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Martin Truex Jr.’s Chase quickly turns from brilliant to unfulfilling

Truex dominated Round 1, but consecutive subpar finishes have him on the playoff bubble entering Sunday’s elimination race.

Robert Laberge/Getty Images

In the first round of the Chase for the Sprint Cup, Martin Truex Jr. bookended the bracket with wins and nearly triumphed in the middle race. That performance bestowed him with the status as the championship favorite, a ranking he had previously shared with a handful of other drivers. And with how the remaining schedule set up, it appeared conceivable that the winning could continue unimpeded.

But the Chase can be fickle. Success in one round doesn't guarantee success in the next. All it takes is one slip for a driver to suddenly teeter on the cutline, flirting with getting knocked out of NASCAR's playoffs.

That precarious position is where Truex sits in entering Sunday's second-round elimination race at Talladega Superspeedway. Provisionally he would advance to the semifinals, 13 points ahead of Austin Dillon, the first driver on the wrong side of the threshold to remain championship-eligible.

However, with Talladega's knack for jumbling the Chase standings like a toddler would shake a snow globe, no points lead is really secure. Especially as tenuous as the one Truex holds.

For instance, in each of the past two Talladega elimination races, Kyle Busch and Denny Hamlin had larger point-cushions than Truex's, and each had them disappear due to the various nuances that come into play whenever NASCAR competes at its two restrictor-plate tracks, Talladega and Daytona International Speedway.

Although not a dire predicament like the must-win situation Chase Elliott is facing -- the rookie will get dropped from the playoffs unless he can conjure a Talladega victory -- Truex certainly fell short of his performance ceiling in the first two Round 2 races at Charlotte Motor Speedway and Kansas Speedway.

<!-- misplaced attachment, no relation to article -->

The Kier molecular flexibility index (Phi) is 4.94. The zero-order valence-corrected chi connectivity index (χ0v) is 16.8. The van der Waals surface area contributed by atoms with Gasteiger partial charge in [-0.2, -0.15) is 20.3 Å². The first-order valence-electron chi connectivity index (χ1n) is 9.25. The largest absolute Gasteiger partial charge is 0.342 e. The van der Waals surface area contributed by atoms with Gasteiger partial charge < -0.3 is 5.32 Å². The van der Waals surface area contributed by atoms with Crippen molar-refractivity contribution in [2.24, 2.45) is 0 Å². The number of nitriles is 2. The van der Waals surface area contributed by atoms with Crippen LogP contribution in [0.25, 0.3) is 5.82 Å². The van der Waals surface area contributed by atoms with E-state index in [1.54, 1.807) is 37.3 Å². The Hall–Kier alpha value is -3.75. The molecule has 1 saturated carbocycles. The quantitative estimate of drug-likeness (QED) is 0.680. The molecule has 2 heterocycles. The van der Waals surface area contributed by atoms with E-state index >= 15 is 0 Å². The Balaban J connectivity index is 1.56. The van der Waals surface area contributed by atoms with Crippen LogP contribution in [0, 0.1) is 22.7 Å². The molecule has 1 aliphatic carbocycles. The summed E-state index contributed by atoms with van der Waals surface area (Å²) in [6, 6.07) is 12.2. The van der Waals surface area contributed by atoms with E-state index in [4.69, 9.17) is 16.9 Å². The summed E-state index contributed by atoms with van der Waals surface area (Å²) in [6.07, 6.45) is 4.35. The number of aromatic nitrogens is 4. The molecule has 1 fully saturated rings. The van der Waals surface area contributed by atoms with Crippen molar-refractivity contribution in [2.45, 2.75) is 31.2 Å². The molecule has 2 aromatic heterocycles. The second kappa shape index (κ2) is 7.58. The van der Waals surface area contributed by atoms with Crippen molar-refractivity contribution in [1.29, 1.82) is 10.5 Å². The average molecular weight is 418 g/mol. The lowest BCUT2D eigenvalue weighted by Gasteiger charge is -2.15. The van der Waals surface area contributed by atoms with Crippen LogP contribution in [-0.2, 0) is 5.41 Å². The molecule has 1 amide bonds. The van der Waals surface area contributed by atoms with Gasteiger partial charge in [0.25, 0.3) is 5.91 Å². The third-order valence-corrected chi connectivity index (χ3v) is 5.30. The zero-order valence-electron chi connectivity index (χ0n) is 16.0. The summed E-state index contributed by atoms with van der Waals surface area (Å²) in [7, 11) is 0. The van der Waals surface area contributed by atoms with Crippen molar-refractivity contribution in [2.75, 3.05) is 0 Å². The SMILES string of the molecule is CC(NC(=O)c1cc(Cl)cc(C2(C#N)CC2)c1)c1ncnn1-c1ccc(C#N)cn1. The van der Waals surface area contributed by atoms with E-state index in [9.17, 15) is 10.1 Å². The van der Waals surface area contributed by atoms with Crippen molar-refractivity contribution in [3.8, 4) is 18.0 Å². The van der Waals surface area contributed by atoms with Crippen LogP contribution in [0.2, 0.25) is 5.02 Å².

His current residence on the bubble was facilitated by consecutive mechanical gremlins. A broken clutch during Truex's final pit stop negated a certain top-10 and he finished 13th at Charlotte. Last week, a faulty fueling mechanism prevented the Furniture Row Racing crew from refueling the No. 78 car with its maximum allotment during the middle portions of the race at Kansas Speedway. Truex finished 11th.

Adding to the sense of unfulfillment, the second round was supposed to be Truex's wheelhouse. In spring races at Kansas and Charlotte, he led a staggering 84.5 percent of all laps punctuated by a record-breaking Charlotte victory where Truex led 392 of 400 laps.

How many laps did Truex lead in the fall Kansas and Charlotte races? Zero.

"At the end of the day it's not the way we wanted to perform, we weren't happy with the results," Truex said. "But, at the same time it could have been worse. ... It wasn't good by any means, but at least we're still in the hunt here at Talladega."

To Truex's credit, he did salvage respectable finishes that prevented him from joining Elliott on the must-win list. Still, it does raise a larger problem.

Parts breaking and the element of luck have always factored into deciding championships, but when a team is repeatedly slowed by such issues it raises a bigger question of whether it's capable of winning a title. And after a regular season filled with numerous wins that slipped away because of miscues or happenstance, Truex and FFR are facing such uncertainty.

"We're going to make it or we're not," Truex said. "We're going to go race and do the best we can do. Worrying about it, thinking about scenarios and what you have to do, all these things -- it doesn't do anybody any good.

"Hopefully we can move on, so we can take advantage of this great team we have, the great race cars we have and the season we've been able to put together. It would be a shame to lose it all here so hopefully we can just get it done and do the best job we can do no matter what."

Driver and team avoided missteps during Round 1. Now, though, in the quarterfinals with the pressure intensified, it's been a return to not capitalizing on speed that at times made it look as if Truex couldn't lose. Barring a turnaround on Sunday, it could very well prompt a sooner than expected elimination.